In October 1973, John Lennon enlisted the help of infamous producer Phil Spector to record an album. However, it didn’t all go exactly to plan for Lennon as he had recently split from Yoko Ono, became a regular at clubs all around Los Angeles, and fashioned a reputation for drunken antics as he slipped into his self-proclaimed “lost weekend.”
Meanwhile, a rapidly deteriorating Spector wasn’t holding up much better. He took the tapes from the sessions that they had actually managed to record and left Lennon with nothing. Ordinarily, this would have been bad enough, but the threat of legal action already hung over the former Beatles member’s head. “It started in ’73 with Phil and fell apart. I ended up as part of a mad, drunken scene in Los Angeles and I finally finished it off on my own,” Lennon later told Rolling Stone. “And there were still problems with it up to the minute it came out. I can’t begin to say, it’s just barmy. There’s a jinx on that album.”
The record, which would finally go on to be released in 1975, was entitled Rock and Roll and featured 13 covers from the ’50s and ’60s which Lennon had a particular fondness for. The whole reason for it being made in the first place though stemmed from six years earlier when the Beatles were recording Abbey Road. Come Together was the first track on the album which was released 47 years ago this week [September 26th]. Initially devised as a campaign song for psychologist and political activist Timothy Leary, Lennon changed it significantly once he got it into the studio.
In June 1969, Lennon conducted a “bed-in” with his wife Yoko to promote peace in the world. Among the guests who came to see him at his hotel where he was staying was Leary. Seen as a key component of the counterculture movement of the ’60s, Leary had designs on getting into power. He visited Lennon in the hope that the Beatle would be able to write a campaign song for him, as he plotted against Ronald Reagan in the race to become governor of California.
“Come together, join the party,” was Leary’s slogan that he was planning to run with.
Lennon agreed to support him and tried to come up with a song which utilised the slogan. However, he was unsuccessful. “I tried and tried, but I couldn’t come up with it,” Lennon remembered in Playboy. “But I came up with this – Come Together. It would’ve been no good to him. You couldn’t have a campaign song like that, right?”
Ultimately, Leary wouldn’t end up running for the position after he was imprisoned for cannabis possession. This freed Lennon up and allowed him to then take the song into the studio to show his bandmates. “The thing was created in the studio,” Lennon said.
However once Leary was released from jail, he wasn’t too impressed when he heard the reworked version of the song that was meant to be for his campaign. He subsequently sent a letter to Lennon expressing his disappointment. “He replied with typical charm and wit,” Leary said of the response he got back. “He said that he was a tailor and I was a customer who had ordered a suit and never returned. So he sold it to someone else.”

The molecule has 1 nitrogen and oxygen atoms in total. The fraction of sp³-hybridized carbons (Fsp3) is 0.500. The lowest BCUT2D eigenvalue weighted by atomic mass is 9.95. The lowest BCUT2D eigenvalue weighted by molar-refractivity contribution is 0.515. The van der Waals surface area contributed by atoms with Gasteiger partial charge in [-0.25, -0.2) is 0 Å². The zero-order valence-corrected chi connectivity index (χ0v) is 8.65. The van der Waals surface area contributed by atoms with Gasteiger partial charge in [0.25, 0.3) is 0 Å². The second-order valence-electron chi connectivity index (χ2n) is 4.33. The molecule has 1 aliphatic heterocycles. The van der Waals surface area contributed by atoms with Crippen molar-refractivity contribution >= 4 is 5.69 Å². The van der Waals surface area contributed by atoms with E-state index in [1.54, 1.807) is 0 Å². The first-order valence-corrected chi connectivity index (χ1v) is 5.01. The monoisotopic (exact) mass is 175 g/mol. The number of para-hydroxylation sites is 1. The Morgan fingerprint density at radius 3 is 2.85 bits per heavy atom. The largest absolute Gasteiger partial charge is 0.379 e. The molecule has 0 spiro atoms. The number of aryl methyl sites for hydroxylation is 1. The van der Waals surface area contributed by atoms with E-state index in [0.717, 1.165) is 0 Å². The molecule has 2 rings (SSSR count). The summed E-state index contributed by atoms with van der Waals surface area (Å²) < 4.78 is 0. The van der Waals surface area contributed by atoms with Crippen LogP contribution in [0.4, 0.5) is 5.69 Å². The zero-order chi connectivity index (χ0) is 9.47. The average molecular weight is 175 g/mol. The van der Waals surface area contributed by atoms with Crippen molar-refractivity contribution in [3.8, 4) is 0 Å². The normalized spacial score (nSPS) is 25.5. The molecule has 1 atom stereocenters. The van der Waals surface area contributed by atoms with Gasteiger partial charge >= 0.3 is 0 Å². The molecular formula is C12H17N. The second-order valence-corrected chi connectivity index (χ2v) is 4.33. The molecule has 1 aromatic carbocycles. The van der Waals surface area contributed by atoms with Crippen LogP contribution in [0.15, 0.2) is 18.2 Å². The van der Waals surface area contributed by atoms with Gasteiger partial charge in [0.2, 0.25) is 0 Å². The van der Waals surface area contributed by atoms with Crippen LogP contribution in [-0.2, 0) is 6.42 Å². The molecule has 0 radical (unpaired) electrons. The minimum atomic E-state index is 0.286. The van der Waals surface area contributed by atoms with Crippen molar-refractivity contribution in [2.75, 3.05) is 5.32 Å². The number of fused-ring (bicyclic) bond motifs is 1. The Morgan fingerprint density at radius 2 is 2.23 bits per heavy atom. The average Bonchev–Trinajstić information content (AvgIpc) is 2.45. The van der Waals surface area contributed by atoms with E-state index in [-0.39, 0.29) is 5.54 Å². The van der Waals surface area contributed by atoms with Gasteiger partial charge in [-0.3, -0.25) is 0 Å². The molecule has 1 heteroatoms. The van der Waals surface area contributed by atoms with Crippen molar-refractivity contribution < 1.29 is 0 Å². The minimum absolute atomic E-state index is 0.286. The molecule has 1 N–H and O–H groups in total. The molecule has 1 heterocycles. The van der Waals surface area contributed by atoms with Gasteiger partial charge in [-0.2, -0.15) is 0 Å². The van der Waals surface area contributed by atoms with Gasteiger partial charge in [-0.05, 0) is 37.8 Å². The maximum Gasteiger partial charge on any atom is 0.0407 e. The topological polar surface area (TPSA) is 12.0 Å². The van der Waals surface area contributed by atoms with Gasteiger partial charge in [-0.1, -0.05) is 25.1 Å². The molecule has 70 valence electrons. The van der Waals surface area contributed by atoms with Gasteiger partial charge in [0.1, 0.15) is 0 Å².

When Lennon played one of the first incarnations of the song to the other Beatles, Paul McCartney immediately voiced his concern. “John acknowledged it was rather close to it,” McCartney said, when discussing its similarities to Chuck Berry’s 1956 single You Can’t Catch Me. “So I said, ‘Well, anything you can do to get away from that?’ I suggested that we tried it swampy – ‘swampy’ was the word I used. So we did, we took it right down. I laid that bass line down which very much makes the mood.”
Despite the instrumentation being changed significantly, Lennon decided to keep the opening lyric “Here come old flat-top, he come grooving up slowly.” When the executives at Chuck Berry’s label, Big Seven, eventually heard the song though they sued Lennon for plagiarism. They cited it as being too similar to Berry’s original lyric, “Here come a flat-top, he’s moving up with me.”
Morris Levy, Berry’s publisher, sued Lennon in 1973, after the singer had admitted to its similarities in an interview. This then resulted in a number of suits brought against Lennon, while he countersued Levy in an ugly exchange. By the end of it Lennon settled out of court and agreed to record three songs which Levy’s company owned the copyright for. The Beatles had long since broken up and all four members were now solo artists. So Lennon agreed that his next album would feature the chosen songs; however, he abandoned the ’73 sessions and released Walls And Bridges instead.
Yet more legal issues were caused by this release. Sensing that Lennon wasn’t going to hold up his end of the bargain, Levy rush-released a bootlegged album of the former Beatle performing covers. Entitled Roots, this move actually ended with Lennon suing Levy and winning the case. Roots was promptly removed from the shops and Rock and Roll was put out as a standard version of the covers album. It would prove to be the penultimate one from the Beatle though, as he withdrew into a quiet life with Yoko and their new son after it.
Come Together would prove to be his last politically influenced song within the Beatles and still stood as a favorite for the man himself despite the problems which later arose from it. “It was a funky record – it’s one of my favourite Beatles tracks…It’s funky, it’s bluesy, and I’m singing it pretty well…I’d buy it!” Lennon enthused of the number one single.
It remained in the charts well past the dawn of the new decade, but its consequences would stretch far beyond that for the songwriter.
Image: Joe Sia